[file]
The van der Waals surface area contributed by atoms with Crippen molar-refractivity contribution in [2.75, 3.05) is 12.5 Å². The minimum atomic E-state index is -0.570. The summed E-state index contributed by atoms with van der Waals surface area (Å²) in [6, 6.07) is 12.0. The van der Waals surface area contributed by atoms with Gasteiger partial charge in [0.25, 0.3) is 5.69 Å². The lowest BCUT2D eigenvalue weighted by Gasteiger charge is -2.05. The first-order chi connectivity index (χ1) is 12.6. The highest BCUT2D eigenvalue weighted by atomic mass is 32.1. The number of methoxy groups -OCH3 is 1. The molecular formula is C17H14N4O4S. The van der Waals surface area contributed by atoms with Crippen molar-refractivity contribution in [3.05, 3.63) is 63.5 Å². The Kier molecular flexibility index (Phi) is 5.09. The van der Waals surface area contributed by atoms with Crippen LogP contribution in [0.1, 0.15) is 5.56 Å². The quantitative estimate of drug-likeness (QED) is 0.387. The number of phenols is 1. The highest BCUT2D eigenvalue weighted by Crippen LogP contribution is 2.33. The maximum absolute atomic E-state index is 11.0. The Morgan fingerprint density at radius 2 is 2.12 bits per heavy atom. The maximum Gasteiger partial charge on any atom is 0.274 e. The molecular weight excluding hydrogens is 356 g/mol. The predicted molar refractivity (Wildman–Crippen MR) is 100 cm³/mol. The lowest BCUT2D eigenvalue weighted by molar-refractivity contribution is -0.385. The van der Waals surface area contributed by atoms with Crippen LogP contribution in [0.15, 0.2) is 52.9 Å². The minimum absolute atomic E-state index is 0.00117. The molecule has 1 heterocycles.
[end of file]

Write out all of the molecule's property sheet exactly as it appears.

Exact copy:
The van der Waals surface area contributed by atoms with Crippen molar-refractivity contribution in [2.75, 3.05) is 12.5 Å². The minimum atomic E-state index is -0.570. The summed E-state index contributed by atoms with van der Waals surface area (Å²) in [6, 6.07) is 12.0. The van der Waals surface area contributed by atoms with Gasteiger partial charge in [0.25, 0.3) is 5.69 Å². The lowest BCUT2D eigenvalue weighted by Gasteiger charge is -2.05. The first-order chi connectivity index (χ1) is 12.6. The highest BCUT2D eigenvalue weighted by atomic mass is 32.1. The number of methoxy groups -OCH3 is 1. The molecular formula is C17H14N4O4S. The van der Waals surface area contributed by atoms with Crippen molar-refractivity contribution in [3.05, 3.63) is 63.5 Å². The Kier molecular flexibility index (Phi) is 5.09. The van der Waals surface area contributed by atoms with Crippen LogP contribution in [0.1, 0.15) is 5.56 Å². The quantitative estimate of drug-likeness (QED) is 0.387. The number of phenols is 1. The highest BCUT2D eigenvalue weighted by Crippen LogP contribution is 2.33. The maximum absolute atomic E-state index is 11.0. The Morgan fingerprint density at radius 2 is 2.12 bits per heavy atom. The maximum Gasteiger partial charge on any atom is 0.274 e. The molecular weight excluding hydrogens is 356 g/mol. The predicted molar refractivity (Wildman–Crippen MR) is 100 cm³/mol. The lowest BCUT2D eigenvalue weighted by molar-refractivity contribution is -0.385. The van der Waals surface area contributed by atoms with Crippen LogP contribution in [0.15, 0.2) is 52.9 Å². The minimum absolute atomic E-state index is 0.00117. The molecule has 1 heterocycles.